Friday, December 30, 2011

Goodbye 2011

Turn on the TV or radio, or log onto the Internet, and you can’t avoid the numerous remembrances of 2011, including tributes to those who bid adieu to this world in the year about to end. The deaths of Steve Jobs and Elizabeth Taylor received the most attention, but I’ll miss Peter Falk the most (Hail, Columbo! And The In-Laws!). Others who passed on this year include Jerry Lieber, who with Mike Stoller wrote “Hound Dog” and “Jailhouse Rock” and many other rock ‘n’ roll classics, actor Cliff Robertson, and Sidney Lumet, who directed more than his share of great movies, but who I will always remember for Network, the most prescient film of the 1970s. Christopher Hitchens discovered, as everyone does in that final moment before death, that there is a God, but the revelation came too late for him to write about. Too bad. Imagine the book that could have resulted. What title would he have given it? Maybe something on the order of Uh-Oh, God Is Great, After All or Guess Who I Met in Hell?.
Barack Obama interrupted regular programming to tell us that Osama Bin Laden, the supposed mastermind behind the 9/11 attacks (but actually the scapegoat), had been killed, but no one saw a picture of the corpse. Then there was Muammar Gaddafi, dragged through the streets of Libya and murdered by his own people, undoubtedly with an assist from the CIA which has played a role in numerous revolutions during its 64 year history, including this year's so-called Arab Spring. The CIA was the secret hand behind at least two major revolutions in Iran. In 1951, when Prime Minister Muhammed Mossadegh nationalized the oil industry, the agency, with backing from the likes of David Rockefeller, mobilized Iranians who were hostile to the ruling powers and had him overthrown. Mossadegh was replaced with Mohammed Roza Pahlavi, the Shah, who would be ousted himself in 1979. In his memoirs, the Shah expressed the belief that the CIA was involved in his overthrow, too. In his place, the Ayatollah Khomeini took charge, turning Iran into the stronghold of Islamic radicalism that it remains today. Egypt’s recent revolution brought the Muslim brotherhood to power there, and now that Quadaffi has been kicked to the curb and killed, a more extreme Muslim government will almost certainly take the reins in Libya, a guarantee that events in the Middle East will continue to make headlines in 2012 and beyond.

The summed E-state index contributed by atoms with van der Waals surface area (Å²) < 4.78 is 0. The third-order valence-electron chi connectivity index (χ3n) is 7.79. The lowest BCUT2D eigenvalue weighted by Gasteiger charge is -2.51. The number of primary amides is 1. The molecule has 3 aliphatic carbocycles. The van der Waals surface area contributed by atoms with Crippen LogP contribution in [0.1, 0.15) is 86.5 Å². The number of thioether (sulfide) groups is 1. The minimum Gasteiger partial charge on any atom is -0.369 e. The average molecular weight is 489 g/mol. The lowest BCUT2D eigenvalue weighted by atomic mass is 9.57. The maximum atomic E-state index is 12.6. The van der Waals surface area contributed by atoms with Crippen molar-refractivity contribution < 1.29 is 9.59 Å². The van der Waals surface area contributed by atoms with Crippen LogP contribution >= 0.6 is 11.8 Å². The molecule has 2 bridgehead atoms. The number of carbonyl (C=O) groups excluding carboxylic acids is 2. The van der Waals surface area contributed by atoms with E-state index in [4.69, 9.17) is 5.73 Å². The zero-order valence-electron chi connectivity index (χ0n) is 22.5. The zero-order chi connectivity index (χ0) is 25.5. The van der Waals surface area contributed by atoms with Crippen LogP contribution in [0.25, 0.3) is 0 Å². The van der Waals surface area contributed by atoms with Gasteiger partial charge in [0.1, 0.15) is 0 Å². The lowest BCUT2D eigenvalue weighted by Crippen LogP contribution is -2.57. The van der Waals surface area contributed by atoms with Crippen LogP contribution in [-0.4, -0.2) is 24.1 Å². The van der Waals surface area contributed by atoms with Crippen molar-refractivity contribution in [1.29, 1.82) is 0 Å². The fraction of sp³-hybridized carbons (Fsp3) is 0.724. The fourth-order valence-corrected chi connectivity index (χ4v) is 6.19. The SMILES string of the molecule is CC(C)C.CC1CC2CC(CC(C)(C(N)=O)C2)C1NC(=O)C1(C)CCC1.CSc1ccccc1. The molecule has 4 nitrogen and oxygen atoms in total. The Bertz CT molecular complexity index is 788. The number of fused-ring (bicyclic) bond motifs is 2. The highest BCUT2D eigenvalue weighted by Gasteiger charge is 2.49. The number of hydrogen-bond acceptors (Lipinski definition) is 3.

The year 2011 was a dismal one on all fronts with more than a few of the “birth pangs” that the Bible warns are a sign of the end-times. The events in the Middle East may have the most damaging consequences in the long run, but don’t tell that to Japan. The earthquake that rocked the country in March registered an 8.9 on the Richter scale, assuring it a place as one of the worst natural disasters in history. In Luke 21:11, Jesus warned of the last days that “There will be great earthquakes in diverse places.” Those who dismiss Bible prophecy as so much superstitious claptrap would argue that there have always been earthquakes and natural disasters, but shortly after the 8.8 earthquake in Chile on February 27, 2010, World News and Prophecy put it in frightening perspective:

“If we look at the 12 strongest earthquakes registered in the world since measurements of them began some 300 years ago, four - or a third of the list - have occurred within the last six years.”

I don’t know which of those 12 earthquakes dropped off the list following this year’s disaster, but it’s now safe to say that five of the worst earthquakes in history occurred within seven years.

What does the world have in store for 2012?

© 2011 Brian W. Fairbanks


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